Jon Agee has written or illustrated over a dozen books, including books playing with language-books of oxymorons and palindromes, most noticeably. However, "The Incredible Painting..." ranks as one of my personal favorites because of it's original story and fun ending. It's story is fun, quick moving and easy to read (though beginning readers may have difficulty decoding some of the French-ish names). Closseau himself is quite a character, too: a short stooped man with beret and enormous graybeard that successfully hides his face (and most of the rest of him!). Very young children will love the fun absurdity of things coming out of the pictures, while older children will appreciate the havoc that a living painting can wreck! Fun and highly recommended!
2 of 2 people found the following review helpful
A Story for Artists of All Ages 24 Aug. 1998
By A Customer - Published on Amazon.com
Format: Hardcover
An excellent story for artists of all ages. It is short and simple, with a wonderful twist at the end. I have presented this book as a gift to more than one artist friend, and the reaction has always been positive. A truly "cool" book.
4 of 5 people found the following review helpful
an original, funny book 27 Feb. 2001
By Laurel Halbany - Published on Amazon.com
Format: Paperback Verified Purchase
My kids loved it; highly recommended! It's so nice to find an intelligent children's book that amuses adults.
smart and humourous 17 Nov. 2013
By Bookstork Buzz - Published on Amazon.com
Format: Paperback
Talk of life-like paintings! Felix Clousseau's actually comes to life!

The unknown painter submits a painting in the Royal Palace Grand Contest of Art, in Paris. Competing with celebrated artists such as Gaston du Stroganoff, Felicien CaffayOllay, and Alphonse LeCamembair, Clousseau's rendition of a duck causes some serious outrage amongst the judges, until the impossible happens and the painting goes QUACK!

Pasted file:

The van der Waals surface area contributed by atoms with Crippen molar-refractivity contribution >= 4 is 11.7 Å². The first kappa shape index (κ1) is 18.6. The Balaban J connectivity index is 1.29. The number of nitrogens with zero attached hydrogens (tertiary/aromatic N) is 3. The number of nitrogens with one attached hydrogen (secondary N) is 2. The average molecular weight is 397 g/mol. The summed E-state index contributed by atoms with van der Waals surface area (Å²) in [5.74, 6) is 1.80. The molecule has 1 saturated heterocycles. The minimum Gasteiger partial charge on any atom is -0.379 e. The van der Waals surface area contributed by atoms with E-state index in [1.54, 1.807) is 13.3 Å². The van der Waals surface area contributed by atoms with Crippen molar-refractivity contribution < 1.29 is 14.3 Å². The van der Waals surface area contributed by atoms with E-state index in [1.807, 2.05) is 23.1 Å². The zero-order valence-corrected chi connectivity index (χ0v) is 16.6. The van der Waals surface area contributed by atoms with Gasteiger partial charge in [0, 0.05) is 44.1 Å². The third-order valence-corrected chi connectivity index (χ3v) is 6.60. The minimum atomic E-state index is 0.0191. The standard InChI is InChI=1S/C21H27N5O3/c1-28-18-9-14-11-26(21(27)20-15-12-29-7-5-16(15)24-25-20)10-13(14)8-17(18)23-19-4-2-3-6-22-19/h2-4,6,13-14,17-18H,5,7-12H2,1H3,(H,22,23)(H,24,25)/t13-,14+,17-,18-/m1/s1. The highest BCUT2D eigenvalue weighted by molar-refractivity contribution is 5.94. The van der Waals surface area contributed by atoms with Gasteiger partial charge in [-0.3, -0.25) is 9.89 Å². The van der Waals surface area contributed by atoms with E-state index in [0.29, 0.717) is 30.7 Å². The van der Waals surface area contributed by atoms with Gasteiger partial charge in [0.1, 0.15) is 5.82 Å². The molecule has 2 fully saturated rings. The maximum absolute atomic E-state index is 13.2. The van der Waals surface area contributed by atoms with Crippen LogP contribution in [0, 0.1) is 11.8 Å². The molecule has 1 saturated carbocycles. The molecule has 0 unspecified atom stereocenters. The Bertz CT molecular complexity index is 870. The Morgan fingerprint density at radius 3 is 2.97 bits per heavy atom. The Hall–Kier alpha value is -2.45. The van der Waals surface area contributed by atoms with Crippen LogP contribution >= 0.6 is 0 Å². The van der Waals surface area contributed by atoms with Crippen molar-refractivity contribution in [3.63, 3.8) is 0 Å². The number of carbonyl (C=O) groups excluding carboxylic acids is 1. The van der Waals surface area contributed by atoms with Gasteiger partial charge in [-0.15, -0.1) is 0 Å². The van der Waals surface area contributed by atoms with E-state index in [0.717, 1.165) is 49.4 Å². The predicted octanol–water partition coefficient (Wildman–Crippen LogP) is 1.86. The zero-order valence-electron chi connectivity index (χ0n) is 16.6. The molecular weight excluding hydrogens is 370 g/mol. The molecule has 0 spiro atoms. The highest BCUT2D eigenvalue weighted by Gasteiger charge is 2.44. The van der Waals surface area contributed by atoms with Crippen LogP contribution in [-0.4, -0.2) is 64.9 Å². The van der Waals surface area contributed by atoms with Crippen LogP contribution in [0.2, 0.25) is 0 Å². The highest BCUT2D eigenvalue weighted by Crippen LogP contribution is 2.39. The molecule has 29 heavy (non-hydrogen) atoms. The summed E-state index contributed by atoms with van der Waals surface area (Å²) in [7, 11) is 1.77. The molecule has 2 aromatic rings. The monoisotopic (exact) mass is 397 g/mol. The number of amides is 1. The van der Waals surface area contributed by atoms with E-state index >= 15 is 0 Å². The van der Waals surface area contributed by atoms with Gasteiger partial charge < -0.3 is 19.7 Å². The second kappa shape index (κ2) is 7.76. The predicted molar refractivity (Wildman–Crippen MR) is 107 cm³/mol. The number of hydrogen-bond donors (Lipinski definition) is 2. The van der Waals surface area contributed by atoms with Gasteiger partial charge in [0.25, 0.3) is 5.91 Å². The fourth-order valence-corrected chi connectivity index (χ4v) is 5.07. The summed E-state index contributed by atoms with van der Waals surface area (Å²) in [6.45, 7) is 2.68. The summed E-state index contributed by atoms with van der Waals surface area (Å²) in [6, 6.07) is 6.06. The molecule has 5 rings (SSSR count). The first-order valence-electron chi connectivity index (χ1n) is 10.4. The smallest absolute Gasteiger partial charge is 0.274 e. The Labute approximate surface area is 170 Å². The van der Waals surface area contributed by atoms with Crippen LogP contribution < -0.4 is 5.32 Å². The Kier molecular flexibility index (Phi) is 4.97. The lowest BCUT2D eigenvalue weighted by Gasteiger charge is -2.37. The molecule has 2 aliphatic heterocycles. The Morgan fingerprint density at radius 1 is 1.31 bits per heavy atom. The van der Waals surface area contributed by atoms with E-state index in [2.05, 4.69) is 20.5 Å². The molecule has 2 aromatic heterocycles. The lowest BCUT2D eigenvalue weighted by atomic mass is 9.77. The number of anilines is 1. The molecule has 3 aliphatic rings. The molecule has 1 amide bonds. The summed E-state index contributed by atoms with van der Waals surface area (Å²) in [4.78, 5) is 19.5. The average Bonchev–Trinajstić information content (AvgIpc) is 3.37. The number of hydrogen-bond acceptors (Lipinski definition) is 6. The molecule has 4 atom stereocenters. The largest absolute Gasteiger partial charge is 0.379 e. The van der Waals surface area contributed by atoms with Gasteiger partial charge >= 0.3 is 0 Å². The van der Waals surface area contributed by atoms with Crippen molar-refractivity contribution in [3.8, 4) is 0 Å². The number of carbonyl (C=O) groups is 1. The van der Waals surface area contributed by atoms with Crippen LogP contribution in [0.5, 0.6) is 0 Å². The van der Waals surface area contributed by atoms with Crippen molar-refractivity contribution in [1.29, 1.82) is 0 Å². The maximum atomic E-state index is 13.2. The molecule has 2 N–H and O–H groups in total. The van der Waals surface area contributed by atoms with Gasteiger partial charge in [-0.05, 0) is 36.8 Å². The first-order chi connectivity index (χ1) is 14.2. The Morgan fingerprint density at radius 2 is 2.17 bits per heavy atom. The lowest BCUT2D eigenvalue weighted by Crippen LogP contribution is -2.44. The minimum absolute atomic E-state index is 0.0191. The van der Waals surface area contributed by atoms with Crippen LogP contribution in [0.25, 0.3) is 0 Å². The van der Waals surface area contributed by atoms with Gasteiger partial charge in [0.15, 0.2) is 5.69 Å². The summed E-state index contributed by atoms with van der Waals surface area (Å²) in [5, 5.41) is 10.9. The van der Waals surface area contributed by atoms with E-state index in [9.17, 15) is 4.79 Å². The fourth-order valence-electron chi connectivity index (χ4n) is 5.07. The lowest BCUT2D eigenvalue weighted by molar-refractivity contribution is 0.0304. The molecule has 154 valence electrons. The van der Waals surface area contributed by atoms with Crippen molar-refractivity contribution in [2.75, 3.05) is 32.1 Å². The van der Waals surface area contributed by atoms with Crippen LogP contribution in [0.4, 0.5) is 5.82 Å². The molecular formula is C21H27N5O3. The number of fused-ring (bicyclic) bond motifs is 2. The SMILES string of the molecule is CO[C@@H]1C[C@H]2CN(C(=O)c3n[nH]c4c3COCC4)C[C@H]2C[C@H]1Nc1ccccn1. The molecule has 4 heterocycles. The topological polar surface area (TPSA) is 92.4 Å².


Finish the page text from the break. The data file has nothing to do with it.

At once, the extraordinary Clousseau is hailed a genius and wins the Grand Prize. He is the toast of the town. But the good luck is quickly followed by chaos. All over Paris his paintings come to life. The Sleeping Boa Constrictor, owned by a baroness, awakes. Scenes of waterfalls flood homes and paintings of volcanoes erupt. All over Paris, the public is furious and Clousseau is sent to prison!

..... Meanwhile, a notorious thief is on the loose. He's in the King's Palace to steal the crown - the crown, sitting just below a very special painting. A painting that - oui! - will save the day! Clousseau is made a hero! He's released from prison! And awarded the Medal of Honor! His reaction? Absolutely priceless!

A sophisticated theme (life imitates art and the fickleness of public opinion), but it's an easy read and a really good story.
awesome 23 Feb. 2012
By M. Heiss - Published on Amazon.com
Format: Paperback
This is a book for all ages.

The tremendous illustrations tell the simple story of Felix Clousseau. Too simple for high-falutin' French tastes, Clousseau causes an uproar by winning the Grand Contest of Art. As his paintings cause a greater and greater stir, he is jailed as a public nuisance. Finally set free by happy circumstance, he returns to the painting he loves. Are we all living in one of Clousseau's paintings? It's the age-old question.